Now that Tom Daschle has withdrawn his nomination for health secretary because of his failure to pay taxes, and Nancy Killefer, who was appointed chief performance officer and deputy OMB director, has also withdrawn because of non-payment of taxes, it is time for Treasury secretary Timothy Geithner to do exactly the same.
Geithner never answered the question put to him by senators Kyl and Bunning: Would he have paid his back taxes if he were not nominated to run the Treasury? His issue has never been resolved. He will never have the full trust of the country.
Consider this: Daschle said today that he would not have been able to lead a reform of the nation’s health-care system “with the full faith of Congress and the American people.” Well, Geithner will not be able to lead a reform of the nation’s financial system either. Mr. Geithner will not have the full faith of the American people or Congress, where 31 no votes were cast against his nomination — by far the largest nay vote for a post-WWII Treasury secretary.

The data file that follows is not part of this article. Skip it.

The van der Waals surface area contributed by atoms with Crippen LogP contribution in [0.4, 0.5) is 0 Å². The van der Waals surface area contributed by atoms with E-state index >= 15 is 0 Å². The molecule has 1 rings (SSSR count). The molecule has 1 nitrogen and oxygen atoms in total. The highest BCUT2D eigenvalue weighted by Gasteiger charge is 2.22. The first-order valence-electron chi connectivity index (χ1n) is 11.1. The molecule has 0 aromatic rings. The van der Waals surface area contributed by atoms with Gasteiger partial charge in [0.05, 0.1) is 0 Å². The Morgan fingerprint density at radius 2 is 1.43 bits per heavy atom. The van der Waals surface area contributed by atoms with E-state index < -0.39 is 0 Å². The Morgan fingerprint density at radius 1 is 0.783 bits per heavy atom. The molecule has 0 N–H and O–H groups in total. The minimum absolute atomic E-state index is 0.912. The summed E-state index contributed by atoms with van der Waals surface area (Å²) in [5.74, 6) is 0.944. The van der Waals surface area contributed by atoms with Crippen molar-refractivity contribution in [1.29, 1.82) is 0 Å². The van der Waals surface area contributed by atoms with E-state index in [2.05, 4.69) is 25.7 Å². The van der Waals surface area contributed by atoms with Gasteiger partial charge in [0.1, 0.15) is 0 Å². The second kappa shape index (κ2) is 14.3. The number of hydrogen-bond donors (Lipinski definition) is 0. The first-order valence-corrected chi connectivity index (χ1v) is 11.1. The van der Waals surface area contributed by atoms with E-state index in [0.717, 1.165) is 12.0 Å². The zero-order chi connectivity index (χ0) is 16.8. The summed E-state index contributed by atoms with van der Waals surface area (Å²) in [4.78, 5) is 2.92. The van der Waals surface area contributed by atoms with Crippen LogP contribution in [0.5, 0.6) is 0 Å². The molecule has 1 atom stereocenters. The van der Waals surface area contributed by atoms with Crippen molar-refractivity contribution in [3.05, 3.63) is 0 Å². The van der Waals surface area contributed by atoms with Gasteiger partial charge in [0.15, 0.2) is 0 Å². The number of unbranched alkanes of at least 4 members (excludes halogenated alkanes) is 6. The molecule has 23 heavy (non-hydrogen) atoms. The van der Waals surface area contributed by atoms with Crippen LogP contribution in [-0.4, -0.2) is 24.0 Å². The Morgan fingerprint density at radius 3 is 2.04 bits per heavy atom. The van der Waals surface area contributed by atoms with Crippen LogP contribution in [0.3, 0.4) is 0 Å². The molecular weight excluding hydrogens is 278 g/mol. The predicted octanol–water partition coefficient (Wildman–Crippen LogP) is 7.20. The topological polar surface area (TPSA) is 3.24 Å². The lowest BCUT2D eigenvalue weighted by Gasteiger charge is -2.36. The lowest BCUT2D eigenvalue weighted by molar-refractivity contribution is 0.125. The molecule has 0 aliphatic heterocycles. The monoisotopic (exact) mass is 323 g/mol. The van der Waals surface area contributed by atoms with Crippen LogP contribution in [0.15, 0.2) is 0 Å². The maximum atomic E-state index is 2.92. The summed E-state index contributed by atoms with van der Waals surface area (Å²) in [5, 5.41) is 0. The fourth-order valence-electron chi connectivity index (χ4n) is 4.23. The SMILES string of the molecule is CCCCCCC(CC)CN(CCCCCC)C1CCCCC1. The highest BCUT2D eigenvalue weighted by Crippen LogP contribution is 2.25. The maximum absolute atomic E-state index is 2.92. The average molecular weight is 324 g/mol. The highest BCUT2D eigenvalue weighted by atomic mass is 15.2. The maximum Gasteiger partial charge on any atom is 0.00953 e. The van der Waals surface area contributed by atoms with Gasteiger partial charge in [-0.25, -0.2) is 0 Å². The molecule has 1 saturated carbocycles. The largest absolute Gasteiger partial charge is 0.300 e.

Ms. Killefer was appointed chief performance officer to monitor the incredible spending increases now under consideration for the so-called stimulus package. Similarly, Geithner is the chief performance officer of the U.S. economy. What does it say about him, that he neglected to pay taxes? What does it say to ordinary Americans that Geithner was in effect a tax cheat right up to the point he was appointed to one of the highest offices in the land? Will he ever be trusted? It is doubtful.
For all of Mr. Geithner’s apparent skills and knowledge and other professional qualifications, he still has a tremendous ethical problem. Pres. Obama has made much of the need for a new era of responsibility and ethics. Obama is right. But Mr. Geithner is wrong. He should follow Daschle and Killefer by submitting his resignation.
This is a matter of personal character and accountability. It is a matter of honesty. Too many of our leaders suffer big deficits in these areas.
Pres. Obama should wipe the slate clean with a Geithner resignation. No one is irreplaceable. There are no supermen. In fact, somewhat ironically, new commerce secretary Judd Gregg would make an excellent Treasury secretary.
It is time for Mr. Geithner to step down.